(E) However, it was Austria-Hungary that first declared war on Serbia. It was the alliance system that pulled Germany into the conflict. Furthermore, many other countries were involved in World War One. Therefore, the Treaty of Versailles was not fair as the blame fell on Germany even though it was not entirely their fault. They were not the only aggressors in the war, nor were they the only country involved in causing damage, but they were held solely responsible.
(L) The blame was incredibly unfair since the previous government, led by the late Kaiser, started the war, not them.
(P) On the other hand, the Treaty of Versailles can be considered fair because Germany had caused extensive damages to neighbouring countries during the war.
(E) The German military was powerful, and most of the battles took place in France. As a result, there was great devastation and the loss of lives. The fighting destroyed farms and lands. It also disrupted the lives of civilians. On top of that, France lost 1.3 million soldiers, and 4.3 million were wounded. In total, France faced $24 billion of damages.
(E) The Treaty of Versailles was a fair one as it made Germany pay reparations after considering their actions and the damages.
(L) As Germany was the cause of the destruction, it was only justified to punish Germany for it.
(J) In conclusion, the Treaty of Versailles was not a fair treaty. Germany was not the only country involved in damaging the land. The Treaty did not punish the other countries for participating in the war, but instead, Germany had to bear the total cost of reparations. On top of that, Germany had no opportunity to defend herself or speak up against the terms as the victors excluded Germany from the Paris Peace Conference. As such, the punishments imposed by the victors on Germany were too harsh and unfair.
5. Explain why the Germans felt that the Treaty of Versailles was a humiliation.
(P) The Treaty of Versailles was humiliating to the Germans because it made Germany blame World War I.
(E) Germany was forced to sign the War Guilt Clause, which meant that she had to take complete blame for causing WWI. As a result of accepting all responsibility, Germany had to pay 6,600 million pounds as part of reparations and compensation for all the damage caused in the war. Hence, this caused the Germans to feel humiliated because while she was not the only one to start the war, she had to take full blame, which seemed unfair.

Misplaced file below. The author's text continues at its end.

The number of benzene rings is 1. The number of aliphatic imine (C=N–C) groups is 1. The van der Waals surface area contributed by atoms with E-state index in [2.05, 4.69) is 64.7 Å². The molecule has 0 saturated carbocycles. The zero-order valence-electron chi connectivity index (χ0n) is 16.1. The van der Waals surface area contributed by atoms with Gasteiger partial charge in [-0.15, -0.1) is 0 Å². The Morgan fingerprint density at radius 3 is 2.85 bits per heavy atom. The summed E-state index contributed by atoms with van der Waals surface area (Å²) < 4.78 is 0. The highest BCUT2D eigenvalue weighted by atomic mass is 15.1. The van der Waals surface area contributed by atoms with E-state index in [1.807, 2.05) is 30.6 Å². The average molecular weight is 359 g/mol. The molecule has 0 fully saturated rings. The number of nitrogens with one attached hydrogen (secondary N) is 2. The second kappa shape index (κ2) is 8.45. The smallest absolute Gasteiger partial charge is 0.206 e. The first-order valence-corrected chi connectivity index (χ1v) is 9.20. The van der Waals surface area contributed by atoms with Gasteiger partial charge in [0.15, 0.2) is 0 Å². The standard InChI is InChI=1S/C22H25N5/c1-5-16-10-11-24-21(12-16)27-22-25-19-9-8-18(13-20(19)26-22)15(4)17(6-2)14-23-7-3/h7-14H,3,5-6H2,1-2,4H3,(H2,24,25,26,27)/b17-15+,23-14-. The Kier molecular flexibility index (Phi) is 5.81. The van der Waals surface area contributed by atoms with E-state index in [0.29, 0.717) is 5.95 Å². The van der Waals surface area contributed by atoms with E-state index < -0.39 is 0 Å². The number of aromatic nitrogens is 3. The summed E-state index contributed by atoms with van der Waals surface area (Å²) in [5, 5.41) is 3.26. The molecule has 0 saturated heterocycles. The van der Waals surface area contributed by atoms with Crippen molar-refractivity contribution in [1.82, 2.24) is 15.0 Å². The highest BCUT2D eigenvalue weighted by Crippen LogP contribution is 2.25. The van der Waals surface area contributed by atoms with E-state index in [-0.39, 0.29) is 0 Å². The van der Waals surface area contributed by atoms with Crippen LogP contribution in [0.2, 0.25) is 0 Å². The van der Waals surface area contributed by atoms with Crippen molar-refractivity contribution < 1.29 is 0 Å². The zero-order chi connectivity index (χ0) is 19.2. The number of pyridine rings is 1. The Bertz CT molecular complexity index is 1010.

(E) Furthermore, the sum of reparations was also unreasonably high, and there was no way they could pay it when the Treaty of Versailles also imposed so many other economic punishments on them as well. As such, they felt humiliated by the Treaty of Versailles.
(P) The Treaty of Versailles was humiliating to the Germans because of its harsh military terms.
(E) The Treaty of Versailles made Germany extremely militarily weak. Although Germany was one of the many countries that participated in WWI, she only one to be disarmed.
The German army was limited to only 100 000 soldiers, and no conscription was allowed. They were also not allowed to have an air force or any tanks. The navy was limited to 6 battleships and no submarines. The reduction made Germany very weak militarily. There was also a demilitarised zone in the Rhineland where they could not place any troops to defend themselves.
(E) Many German officers and German citizens saw the disarmament as a disgrace as it severely weakened their defence capabilities. Moreover, even though the Allies were also involved in the war, they were not made to disarm.
(L) As a result, the Germans felt that the Treaty of Versailles was highly humiliating for them as it seemed highly harsh on them and left them vulnerable.
You can download a pdf version below.
- League of Nations
- Rise of Stalin
- Stalin’s Rule
- Rise of Hitler
- Hitler’s Rule
- Reasons for World War II in Europe
- Reasons for the Defeat of Germany
- Reasons for World War II in Asia-Pacific
- Reasons for the Defeat of Japan
- Reasons for the Cold War
- Korean War
- Cuban Missile Crisis
- Reasons for the End of the Cold War